Fans clamoured for this reformation, they pleaded for it. Ambrose and Rollins, at different times, would spurn the other, unable to get on the same page. When the moment finally came with the duo sharing the stiff-arm pose, the crowd quite simply exploded. Tease, milk, deliver - the winning formula. Semi-hot take: Ambrose and Rollins could be one of the greatest tag teams of all time if their shared body of work as a duo were larger.

7. The Sandman & Tommy Dreamer (1999)


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Dreamer and Sandman were never really an official team, in that they never had a shared name or the like. But their stand-by alliance that had been in place since 1996 was an ECW staple, as the two did all they could to turn back nefarious foes in blood-and-guts wars. ECW lost part of its spirit when Sandman departed for WCW at the end of the summer of 1998.

One year later, Sandman was part of a wave of WCW firings, and it just so happened that ECW was hosting a show at the famed ECW Arena that Saturday night. There, Sandman made a grand return in the main event to save Dreamer and unlikely partner Raven, and the reaction was absolutely nuclear. Joey Styles didn't even provide commentary for the entire five-minute sequence - he let the fan response and the visuals tell the story themselves.

6. The Dudley Boyz (2002)


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The draft for the initial Brand Extension would see some rather drastic changes, one notable one being the dissolution of The Dudley Boyz. D-Von was taken to SmackDown, while Bubba Ray ended up on Raw. While Bubba mostly remained the same ass-kicking brawler he always was, D-Von regrettably became a fast-talking Reverend (that served as the catalyst for Batista's debut). While Bubba got the better end of the deal, he was admittedly not the same without D-Von.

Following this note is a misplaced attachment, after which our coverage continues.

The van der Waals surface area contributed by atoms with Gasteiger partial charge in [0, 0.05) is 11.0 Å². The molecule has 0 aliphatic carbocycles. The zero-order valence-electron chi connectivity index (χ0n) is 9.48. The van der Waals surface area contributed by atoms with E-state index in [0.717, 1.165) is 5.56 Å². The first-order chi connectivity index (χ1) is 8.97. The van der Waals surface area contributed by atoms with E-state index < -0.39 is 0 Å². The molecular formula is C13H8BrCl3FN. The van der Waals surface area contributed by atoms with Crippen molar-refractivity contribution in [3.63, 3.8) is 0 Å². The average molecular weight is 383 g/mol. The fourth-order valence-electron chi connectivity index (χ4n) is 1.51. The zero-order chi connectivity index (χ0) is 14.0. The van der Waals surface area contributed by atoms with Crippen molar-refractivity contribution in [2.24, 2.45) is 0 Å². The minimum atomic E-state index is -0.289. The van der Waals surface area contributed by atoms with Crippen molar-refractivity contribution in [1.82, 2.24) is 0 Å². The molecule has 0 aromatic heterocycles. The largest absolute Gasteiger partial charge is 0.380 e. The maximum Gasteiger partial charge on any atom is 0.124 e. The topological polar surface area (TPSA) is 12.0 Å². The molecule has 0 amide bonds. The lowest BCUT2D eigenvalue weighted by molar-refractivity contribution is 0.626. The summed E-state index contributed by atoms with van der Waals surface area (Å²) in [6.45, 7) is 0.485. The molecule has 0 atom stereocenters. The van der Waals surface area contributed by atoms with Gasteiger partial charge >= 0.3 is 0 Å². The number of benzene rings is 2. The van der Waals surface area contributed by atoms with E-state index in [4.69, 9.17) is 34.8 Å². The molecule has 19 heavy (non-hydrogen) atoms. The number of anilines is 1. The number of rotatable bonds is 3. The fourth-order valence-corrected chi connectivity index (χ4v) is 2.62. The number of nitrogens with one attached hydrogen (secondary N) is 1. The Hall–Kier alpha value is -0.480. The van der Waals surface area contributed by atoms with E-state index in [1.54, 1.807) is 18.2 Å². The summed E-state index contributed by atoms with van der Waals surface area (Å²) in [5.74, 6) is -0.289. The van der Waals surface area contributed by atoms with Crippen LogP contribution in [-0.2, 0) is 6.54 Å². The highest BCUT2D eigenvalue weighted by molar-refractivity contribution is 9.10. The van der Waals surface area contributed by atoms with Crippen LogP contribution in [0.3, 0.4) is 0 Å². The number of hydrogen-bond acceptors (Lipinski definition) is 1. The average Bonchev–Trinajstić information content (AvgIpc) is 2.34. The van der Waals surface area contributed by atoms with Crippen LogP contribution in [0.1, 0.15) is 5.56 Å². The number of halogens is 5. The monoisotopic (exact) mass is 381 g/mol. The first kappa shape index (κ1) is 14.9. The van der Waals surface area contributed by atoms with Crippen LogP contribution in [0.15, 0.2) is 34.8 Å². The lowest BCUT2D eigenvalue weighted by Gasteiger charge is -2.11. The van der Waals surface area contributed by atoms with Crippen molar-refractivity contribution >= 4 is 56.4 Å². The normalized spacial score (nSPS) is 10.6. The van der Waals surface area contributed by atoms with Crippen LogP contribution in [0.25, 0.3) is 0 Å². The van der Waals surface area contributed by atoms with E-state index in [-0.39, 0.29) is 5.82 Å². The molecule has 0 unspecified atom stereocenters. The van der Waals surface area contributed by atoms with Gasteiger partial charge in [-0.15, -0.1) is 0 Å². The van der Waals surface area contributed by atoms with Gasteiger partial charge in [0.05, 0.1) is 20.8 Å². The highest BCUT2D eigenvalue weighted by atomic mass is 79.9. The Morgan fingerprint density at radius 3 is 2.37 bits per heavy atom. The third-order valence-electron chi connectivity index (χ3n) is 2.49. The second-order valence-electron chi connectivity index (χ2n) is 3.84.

That's why it was so nice when D-Von made the save for Bubba in the opener of Survivor Series 2002, reuniting the Dudleyville denizens in one fell swoop. It would be explained that D-Von was part of a massive trade between the brands that saw SmackDown acquire Big Show, which was fine - one of wrestling's most celebrated duos would have more chapters to write.

5. D-Generation X (2006)


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This was something of a mixed bag, but the appeal and success cannot be denied. When Shawn Michaels and Triple H came together in 1997, they were edgy, irreverent, and not afraid to say and do things that were considered taboo at one point in time. Conversely, the 2006 version of DX was more infantile, prone to making forced, safer jokes (probably due to Michaels' devotion to faith) than being sneering hellraisers.

But the DX reunion still worked, even with its different composition. The kinder, gentler version of the duo still entertained crowds, and were an effective act, even with the restrictions in place. There aren't too many acts on this list, if any, that topped the original incarnation, so this can hardly be held against the latter-day DX.

4. Undertaker & Paul Bearer (2004)


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Maybe it feels like sacrilege to put three months of this reformed duo ahead of DX 2.0, but at least Undertaker and Bearer didn't part ways with what made their act work in the first place. This is admittedly more of a quaint entry anyhow, given that Bearer was more of a stationary presence to Undertaker's stalking mayhem. But that's what made their collective clock tick.